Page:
Published: Wed, 07 Mar 2018
Critical thinking is the process of actively and skillfully conceptualizing, applying, analyzing, synthesizing, and/or evaluating information gathered from, or generated by, observation, experience, reflection, reasoning, or communication, as a guide to belief and action. In law many assignments will give you a quote from a journal, article or a case and you will be expected to evaluate it and this is when your critical thinking will come in. The following is an example from contract law on silence as a form of acceptance. ‘The case of Felthouse v Bindley states that silence does not amount to acceptance.
This was affirmed by Smith v Williams. The next part involves further reading and investigating which is required for critical thinking. Felthouse v Bindley did not consider silence to be acceptance in all circumstances, as has been shown in Rogers v Godfrey. Critical thinking involves evaluating both sides of an argument and thus applying legal knowledge, backing this by legal authority and commentators.
Critical thinking requires you to open minded and make your own judgement by conducting further research and not take things for face value and consider if there is anything else? It also involves rational analysis, thinking critically about important issues, challenging your beliefs and improving your tolerance for uncertainty. Close reading and critical analysis of complex textual material as well as further reading is integral for critical thinking as much of what an law undergraduate would do is careful reading and critically analyzing, complex written material of substantial length such as judicial opinions, statues, documents, and other written materials.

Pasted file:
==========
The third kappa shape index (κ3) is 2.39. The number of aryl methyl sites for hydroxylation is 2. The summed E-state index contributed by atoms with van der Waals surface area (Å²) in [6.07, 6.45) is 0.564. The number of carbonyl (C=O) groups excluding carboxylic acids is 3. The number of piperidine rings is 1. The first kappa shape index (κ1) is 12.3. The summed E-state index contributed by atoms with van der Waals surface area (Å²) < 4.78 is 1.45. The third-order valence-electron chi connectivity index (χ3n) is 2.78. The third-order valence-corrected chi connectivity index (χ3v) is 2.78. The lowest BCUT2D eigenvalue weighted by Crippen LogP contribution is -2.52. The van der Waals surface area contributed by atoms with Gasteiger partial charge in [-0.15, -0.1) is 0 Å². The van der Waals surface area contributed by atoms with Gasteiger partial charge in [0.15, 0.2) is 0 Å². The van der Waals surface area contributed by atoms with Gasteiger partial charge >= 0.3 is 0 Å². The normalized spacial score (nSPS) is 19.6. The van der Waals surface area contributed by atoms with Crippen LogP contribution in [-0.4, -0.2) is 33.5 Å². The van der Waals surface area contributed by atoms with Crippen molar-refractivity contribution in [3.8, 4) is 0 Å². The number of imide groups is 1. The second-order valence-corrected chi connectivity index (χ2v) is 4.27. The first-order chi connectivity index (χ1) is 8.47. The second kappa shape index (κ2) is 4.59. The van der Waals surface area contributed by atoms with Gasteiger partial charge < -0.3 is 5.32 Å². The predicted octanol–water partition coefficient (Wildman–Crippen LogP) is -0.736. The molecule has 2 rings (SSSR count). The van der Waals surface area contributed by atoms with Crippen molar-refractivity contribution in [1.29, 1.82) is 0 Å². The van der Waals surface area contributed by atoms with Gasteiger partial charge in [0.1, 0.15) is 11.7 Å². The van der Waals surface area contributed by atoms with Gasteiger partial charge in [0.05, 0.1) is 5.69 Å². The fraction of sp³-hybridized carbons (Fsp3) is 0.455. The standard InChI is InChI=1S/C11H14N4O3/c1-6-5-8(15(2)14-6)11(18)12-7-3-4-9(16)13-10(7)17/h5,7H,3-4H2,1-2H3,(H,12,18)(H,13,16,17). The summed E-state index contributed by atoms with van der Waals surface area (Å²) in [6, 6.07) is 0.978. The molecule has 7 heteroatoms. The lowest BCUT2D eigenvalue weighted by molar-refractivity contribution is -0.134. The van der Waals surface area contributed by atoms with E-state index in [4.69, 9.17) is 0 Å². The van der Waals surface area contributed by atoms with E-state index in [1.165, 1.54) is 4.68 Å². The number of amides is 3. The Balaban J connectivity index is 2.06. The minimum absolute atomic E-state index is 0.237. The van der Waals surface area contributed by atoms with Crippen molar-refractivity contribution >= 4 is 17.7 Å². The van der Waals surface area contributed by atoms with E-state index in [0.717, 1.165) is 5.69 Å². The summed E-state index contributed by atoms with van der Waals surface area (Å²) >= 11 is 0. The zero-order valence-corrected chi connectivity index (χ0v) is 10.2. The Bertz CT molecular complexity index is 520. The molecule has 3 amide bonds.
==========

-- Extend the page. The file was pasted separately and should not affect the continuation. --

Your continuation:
Taking in to account other social, political views is also important. Critically evaluating the line of reasoning, evaluating the evidence, identifying the writer’s conclusions (Have they got it right?), evaluating whether the evidence supports the conclusions. Asking underlying question such as the reliability of the source?
Discussion is made of the traditionalist ideology of Market Individualism discussing the important features and linking them with contractual doctrines and ideas. Market individualism has two strands market and individualism. According to Market-Individualism the market place is a site for competitive exchange. The function of contract is to facilitate competitive exchange.
According the market ideology the importance is given to the following;
- Security of transactions is to be promoted
- It is important for those who enter into the market to know where they stand
- Since contract is concerned with the facilitation of market operations the law should accommodate commercial practice rather then the other way around.